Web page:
#BSMHB – 1st VLOG of 2016

Happy New Year!

The last month of 2015 proved to be crazy — to say the least.  Here’s a little re-cap of everything that went down with my operation and how I am recovering, as well as what’s up for 2016.


Britt x


Hello, my shining moonbeams. It’s been a minute. Within that minute I have entered what I feel to be a new phase in my life, a freeing phase that is catapulted by happiness. For nearly a month, I spent time across the pond and rediscovered my life and the things I want out of it.

To start off, wow. Can I just say – I LOVE ENGLAND! I’ve always known that and I had been there times before, but this time felt different. As most of you know, if you follow my story, I have been on travel lock down since my cancer diagnosis in the summer of 2013. By nature I am a jetsetter. I enjoy being in unknown places, without being attached to my “real” life and the troubles within. When I travel, there is a certain romance to it, a freedom that allows you to be whomever you want and for me, that is living without a terminal illness. I’m able to go back to being me; an adventurer with thirst in my blood for worldly experiences. When I was diagnosed, I felt that one of the biggest losses to having cancer was the fact that I could no longer be as free as I wished to be. My citizen of the world passport would no longer apply and I’d be stuck doing treatment after treatment without an escape. My escape had become writing. If I were no longer going to be able to leave and experience life, then I’d write about it, which I have.

This year, 2015, I vowed to myself that it would be different than the last two, that I would yet again spread my wings and live a little. In the beginning of the year I approached my Doctor and pleaded for some independence from my chemotherapy week after week, to which she obliged and advised that 2015 could be my year of travel with chemo squeezed in between. It was the best news I had heard in quite some time and immediately booked a trip to Hawaii with Steve-O and planned the trip for Nan and I go travel to the UK together to attend my beautiful cousin’s wedding and share laughs and love with the family over there that we don’t get to see often enough.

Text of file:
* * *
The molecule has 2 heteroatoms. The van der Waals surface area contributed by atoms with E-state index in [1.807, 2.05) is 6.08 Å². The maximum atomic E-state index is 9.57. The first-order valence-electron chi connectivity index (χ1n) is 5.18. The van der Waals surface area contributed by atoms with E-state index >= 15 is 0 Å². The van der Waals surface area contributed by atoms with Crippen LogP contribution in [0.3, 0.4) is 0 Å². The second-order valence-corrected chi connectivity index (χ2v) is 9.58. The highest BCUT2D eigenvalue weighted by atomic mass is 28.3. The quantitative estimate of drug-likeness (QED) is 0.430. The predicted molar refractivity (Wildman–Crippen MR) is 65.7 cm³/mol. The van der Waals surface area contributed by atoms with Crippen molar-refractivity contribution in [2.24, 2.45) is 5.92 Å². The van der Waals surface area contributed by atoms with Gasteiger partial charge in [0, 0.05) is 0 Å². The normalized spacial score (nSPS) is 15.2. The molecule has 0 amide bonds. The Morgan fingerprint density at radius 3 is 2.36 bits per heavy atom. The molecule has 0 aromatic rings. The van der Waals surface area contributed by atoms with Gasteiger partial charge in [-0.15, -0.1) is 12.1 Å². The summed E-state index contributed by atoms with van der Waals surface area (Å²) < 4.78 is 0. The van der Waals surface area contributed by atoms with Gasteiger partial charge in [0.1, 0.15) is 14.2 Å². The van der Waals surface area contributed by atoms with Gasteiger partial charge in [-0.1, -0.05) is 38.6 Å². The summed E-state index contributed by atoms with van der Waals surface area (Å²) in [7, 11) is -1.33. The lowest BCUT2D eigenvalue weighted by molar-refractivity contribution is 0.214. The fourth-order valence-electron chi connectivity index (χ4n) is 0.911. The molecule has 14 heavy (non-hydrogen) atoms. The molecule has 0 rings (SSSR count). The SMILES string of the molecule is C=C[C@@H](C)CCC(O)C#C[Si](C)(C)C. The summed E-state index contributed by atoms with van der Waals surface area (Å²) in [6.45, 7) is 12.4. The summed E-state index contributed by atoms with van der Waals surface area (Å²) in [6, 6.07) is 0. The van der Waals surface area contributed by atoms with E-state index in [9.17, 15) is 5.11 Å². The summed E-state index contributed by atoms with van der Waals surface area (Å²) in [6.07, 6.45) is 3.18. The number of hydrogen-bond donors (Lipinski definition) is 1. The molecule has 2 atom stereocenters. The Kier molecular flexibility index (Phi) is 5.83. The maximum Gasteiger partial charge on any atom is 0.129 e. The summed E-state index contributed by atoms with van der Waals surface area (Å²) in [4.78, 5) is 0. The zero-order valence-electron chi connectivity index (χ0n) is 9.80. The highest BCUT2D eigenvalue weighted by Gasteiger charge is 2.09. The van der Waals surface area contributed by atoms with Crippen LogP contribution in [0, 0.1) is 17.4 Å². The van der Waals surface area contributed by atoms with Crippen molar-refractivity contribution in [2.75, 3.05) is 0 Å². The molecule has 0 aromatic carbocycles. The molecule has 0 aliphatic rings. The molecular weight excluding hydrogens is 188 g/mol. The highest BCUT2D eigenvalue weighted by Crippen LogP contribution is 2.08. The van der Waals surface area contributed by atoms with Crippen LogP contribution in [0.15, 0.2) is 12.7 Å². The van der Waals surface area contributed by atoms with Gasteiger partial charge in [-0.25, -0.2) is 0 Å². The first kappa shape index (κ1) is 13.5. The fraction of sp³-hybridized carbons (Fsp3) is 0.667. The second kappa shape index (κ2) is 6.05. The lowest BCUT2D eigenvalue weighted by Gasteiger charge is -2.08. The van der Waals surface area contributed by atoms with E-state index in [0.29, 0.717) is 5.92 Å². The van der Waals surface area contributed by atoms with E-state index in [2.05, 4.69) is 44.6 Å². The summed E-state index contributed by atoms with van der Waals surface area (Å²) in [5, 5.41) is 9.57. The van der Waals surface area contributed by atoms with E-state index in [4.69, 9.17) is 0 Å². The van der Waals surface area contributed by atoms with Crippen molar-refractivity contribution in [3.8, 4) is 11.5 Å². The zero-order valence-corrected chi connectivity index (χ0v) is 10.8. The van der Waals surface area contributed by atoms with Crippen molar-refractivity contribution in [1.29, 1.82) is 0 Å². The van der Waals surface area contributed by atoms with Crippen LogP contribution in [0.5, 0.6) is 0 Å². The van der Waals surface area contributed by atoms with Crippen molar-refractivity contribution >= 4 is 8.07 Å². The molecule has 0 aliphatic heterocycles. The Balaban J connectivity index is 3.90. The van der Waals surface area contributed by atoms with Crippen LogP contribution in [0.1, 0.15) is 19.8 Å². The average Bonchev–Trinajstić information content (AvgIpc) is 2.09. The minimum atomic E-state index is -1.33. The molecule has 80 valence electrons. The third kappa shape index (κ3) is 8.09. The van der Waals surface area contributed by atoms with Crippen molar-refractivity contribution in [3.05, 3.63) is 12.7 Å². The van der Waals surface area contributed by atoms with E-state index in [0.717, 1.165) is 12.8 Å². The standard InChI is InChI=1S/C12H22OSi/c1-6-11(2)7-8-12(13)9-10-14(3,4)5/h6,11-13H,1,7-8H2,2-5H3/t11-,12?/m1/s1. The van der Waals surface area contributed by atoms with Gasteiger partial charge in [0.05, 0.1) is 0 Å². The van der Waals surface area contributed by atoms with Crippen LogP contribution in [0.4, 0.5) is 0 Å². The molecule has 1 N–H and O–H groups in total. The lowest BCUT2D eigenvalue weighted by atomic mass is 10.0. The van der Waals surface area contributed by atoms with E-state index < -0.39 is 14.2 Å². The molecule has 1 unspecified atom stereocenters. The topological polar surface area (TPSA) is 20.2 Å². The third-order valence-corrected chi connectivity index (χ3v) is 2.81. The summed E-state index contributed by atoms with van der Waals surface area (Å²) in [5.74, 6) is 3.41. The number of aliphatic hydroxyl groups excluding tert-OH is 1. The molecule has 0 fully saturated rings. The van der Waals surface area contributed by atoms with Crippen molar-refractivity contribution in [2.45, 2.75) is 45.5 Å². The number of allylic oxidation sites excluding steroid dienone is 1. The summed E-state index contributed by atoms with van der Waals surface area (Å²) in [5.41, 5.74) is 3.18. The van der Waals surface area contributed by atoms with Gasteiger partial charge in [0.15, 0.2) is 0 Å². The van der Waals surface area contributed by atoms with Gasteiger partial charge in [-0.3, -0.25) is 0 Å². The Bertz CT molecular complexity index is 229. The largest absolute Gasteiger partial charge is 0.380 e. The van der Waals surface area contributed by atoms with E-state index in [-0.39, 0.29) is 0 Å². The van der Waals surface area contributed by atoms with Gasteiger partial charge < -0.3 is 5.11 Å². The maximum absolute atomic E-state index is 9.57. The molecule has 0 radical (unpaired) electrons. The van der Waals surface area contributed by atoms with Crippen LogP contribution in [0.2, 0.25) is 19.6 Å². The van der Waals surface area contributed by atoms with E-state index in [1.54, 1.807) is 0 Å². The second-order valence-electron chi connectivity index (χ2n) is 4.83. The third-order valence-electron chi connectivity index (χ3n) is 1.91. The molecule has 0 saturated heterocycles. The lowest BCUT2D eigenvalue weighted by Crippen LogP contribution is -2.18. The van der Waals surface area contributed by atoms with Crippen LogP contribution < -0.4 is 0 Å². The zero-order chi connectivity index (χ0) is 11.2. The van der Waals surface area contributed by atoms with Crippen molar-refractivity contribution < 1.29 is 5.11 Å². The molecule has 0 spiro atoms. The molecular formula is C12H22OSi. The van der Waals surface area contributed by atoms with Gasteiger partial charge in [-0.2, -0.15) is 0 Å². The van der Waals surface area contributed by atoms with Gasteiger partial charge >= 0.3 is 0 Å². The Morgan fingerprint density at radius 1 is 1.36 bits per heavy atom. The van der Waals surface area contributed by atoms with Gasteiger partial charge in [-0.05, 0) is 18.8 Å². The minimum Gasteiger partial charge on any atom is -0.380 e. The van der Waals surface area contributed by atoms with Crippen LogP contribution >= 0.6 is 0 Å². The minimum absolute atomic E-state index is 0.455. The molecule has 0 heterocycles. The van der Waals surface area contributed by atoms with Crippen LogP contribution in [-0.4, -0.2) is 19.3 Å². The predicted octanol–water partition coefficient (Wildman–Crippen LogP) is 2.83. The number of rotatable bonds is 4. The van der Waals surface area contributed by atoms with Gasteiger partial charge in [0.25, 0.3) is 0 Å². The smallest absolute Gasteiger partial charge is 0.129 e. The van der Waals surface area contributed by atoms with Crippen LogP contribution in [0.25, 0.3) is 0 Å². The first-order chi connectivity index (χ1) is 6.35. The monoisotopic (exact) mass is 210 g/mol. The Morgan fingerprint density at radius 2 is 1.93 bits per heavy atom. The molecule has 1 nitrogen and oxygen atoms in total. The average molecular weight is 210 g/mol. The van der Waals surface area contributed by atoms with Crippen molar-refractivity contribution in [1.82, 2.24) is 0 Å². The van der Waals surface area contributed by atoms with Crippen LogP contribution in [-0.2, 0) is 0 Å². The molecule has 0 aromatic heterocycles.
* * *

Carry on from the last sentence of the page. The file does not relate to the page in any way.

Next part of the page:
The trip was so important to me and I wanted to ensure that I soaked everything in. My Nan in her very own way was my wish-granting factory, as she made the trip happen. Being that we were returning to her home town, I was fortunate enough to visit her previous homes, where she grew up, the house she was born in, the hospital she had my Mum and Auntie Bev in, where my Granddad went to college, where the two of them were married and so much more. Being able to experience England through her eyes was more than my hearts desire and something I will never be able to thank her enough for.

There were endless amounts of stories, laughs, fish and chips, tea and best of all time with family on both my Nan’s side and my Granddad’s side.   My roots are in full force over there and it was lovely to get to know that side of myself so much more. The posh wedding of my cousin, which we attended, has built memories that will last a life time, as well as traveling to Chester, Liverpool and all over the Wirral with my cousin’s and their other halves, of course also visiting London with the best company and seeing each and every friend and family member. Howls were had, love was expressed and England will forever hold the key to my heart. Quite literally, as Nan and I locked our love on Albert Dock in Liverpool and threw the key into the River Mersey. Our loved ones can continue to visit us in Liverpool, even though we may not physically be there, our spirit will always remain.

Since I’ve been back I have been reliving each moment in my head and finding it difficult to write about. My time spent there was so special, that it is difficult to express. I feel rejuvenated and feel I have a new sense of direction for my life.   Suddenly gears have started moving upon my return and from that, fresh goals have emerged. I’m super excited about the future and what it holds and as things get closer, I’ll share more deets.